LIFELONG REPERCUSSIONSThe consequence of removing gonads is a lifelong dependence on hormone replacement medications, Stred says, and permanent infertility.Other physical issues are reduced sexual sensations, urinary tract infections and incontinence.
Zieselman was stunned to find the surgery she had as a teen removed internal, undescended testes. Hiding the truth conjures up feeling like a freak.”A fear of non-binary bodies — not a pressing medical need — is often what drives surgical interventions on intersex children, says Sue Stred, a professor of pediatrics at SUNY Upstate Medical University.
Zieselman never had a uterus, ovaries — or cancer; she was intersex.“My story quite frankly is not unique,” says Zieselman, whose group’s No. When a newborn’s genitals do not appear “typical,” parents can be compelled to have their child undergo cosmetic surgery to appear more ordinary.
The psychological repercussions of these medical procedures can also be devastating, Stred says.
“There is a sense of betrayal when teens or young adults find out.
As for concerns about cancer, Stred says there is not “good, long-term data” on whether someone with a condition such as AIS may develop cancer if testicles are not removed.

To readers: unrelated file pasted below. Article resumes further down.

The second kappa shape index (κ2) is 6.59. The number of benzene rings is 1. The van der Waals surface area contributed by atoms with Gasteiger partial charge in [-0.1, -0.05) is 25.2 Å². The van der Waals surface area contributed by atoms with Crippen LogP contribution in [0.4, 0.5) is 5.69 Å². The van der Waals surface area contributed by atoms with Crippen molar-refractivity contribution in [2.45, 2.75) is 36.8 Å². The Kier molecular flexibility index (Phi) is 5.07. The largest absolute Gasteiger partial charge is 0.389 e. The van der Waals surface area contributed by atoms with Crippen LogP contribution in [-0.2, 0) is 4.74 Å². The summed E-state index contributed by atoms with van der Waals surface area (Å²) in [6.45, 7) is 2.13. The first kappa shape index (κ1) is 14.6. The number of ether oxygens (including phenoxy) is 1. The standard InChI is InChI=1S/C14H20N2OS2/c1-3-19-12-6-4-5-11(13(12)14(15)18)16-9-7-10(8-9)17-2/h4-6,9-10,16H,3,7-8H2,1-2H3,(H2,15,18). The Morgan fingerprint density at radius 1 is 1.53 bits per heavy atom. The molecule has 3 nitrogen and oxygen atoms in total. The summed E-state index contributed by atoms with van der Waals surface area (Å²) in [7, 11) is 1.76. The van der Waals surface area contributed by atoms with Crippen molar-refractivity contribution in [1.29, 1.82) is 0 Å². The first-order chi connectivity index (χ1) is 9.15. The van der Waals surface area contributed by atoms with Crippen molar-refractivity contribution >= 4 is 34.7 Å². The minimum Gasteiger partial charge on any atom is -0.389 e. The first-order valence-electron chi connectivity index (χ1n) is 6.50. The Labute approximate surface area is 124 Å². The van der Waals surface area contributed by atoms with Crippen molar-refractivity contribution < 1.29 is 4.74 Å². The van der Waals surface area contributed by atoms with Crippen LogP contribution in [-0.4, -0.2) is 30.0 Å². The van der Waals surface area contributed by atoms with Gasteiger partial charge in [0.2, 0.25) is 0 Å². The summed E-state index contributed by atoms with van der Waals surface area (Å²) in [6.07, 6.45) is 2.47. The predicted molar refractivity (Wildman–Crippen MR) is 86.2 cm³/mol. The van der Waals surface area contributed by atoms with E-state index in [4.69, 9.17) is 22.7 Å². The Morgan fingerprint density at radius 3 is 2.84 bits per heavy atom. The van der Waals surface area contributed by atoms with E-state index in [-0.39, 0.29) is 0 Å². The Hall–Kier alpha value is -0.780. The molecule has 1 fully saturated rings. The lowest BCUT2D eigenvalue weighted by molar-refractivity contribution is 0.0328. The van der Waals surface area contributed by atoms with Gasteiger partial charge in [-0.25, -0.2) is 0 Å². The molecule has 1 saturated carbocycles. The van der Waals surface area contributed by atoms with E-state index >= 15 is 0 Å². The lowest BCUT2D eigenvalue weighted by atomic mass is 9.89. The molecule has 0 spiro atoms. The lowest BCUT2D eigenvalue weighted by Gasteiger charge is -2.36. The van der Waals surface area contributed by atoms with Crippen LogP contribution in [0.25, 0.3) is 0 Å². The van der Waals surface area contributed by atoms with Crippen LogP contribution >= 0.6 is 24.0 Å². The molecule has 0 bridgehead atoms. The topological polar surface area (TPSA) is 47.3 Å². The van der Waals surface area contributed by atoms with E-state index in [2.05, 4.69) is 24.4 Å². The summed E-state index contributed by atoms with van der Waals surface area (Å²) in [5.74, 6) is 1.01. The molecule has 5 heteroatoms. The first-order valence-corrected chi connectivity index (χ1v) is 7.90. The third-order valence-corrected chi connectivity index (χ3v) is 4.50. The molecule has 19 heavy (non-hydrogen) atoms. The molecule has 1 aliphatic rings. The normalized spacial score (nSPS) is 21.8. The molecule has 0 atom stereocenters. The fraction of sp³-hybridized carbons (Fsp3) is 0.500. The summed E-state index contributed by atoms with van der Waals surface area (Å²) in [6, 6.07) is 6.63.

“The possible percentage chance of cancer is vastly overwrought,” says Stred, who specializes in pediatric endocrinology.
Zieselman says Odiele will partner with her advocacy group.
“I think her speaking out, having her voice added to the mix is going to culturally raise awareness in the mainstream,” she says, noting that groups such as the U. and the World Health Organization already condemn these surgeries as human rights violations.
An intersex individual can be straight, gay, lesbian, bisexual.“It’s amazing to me just in the last two years to see the difference in how many intersex young people are willing and comfortable to speak out at earlier ages.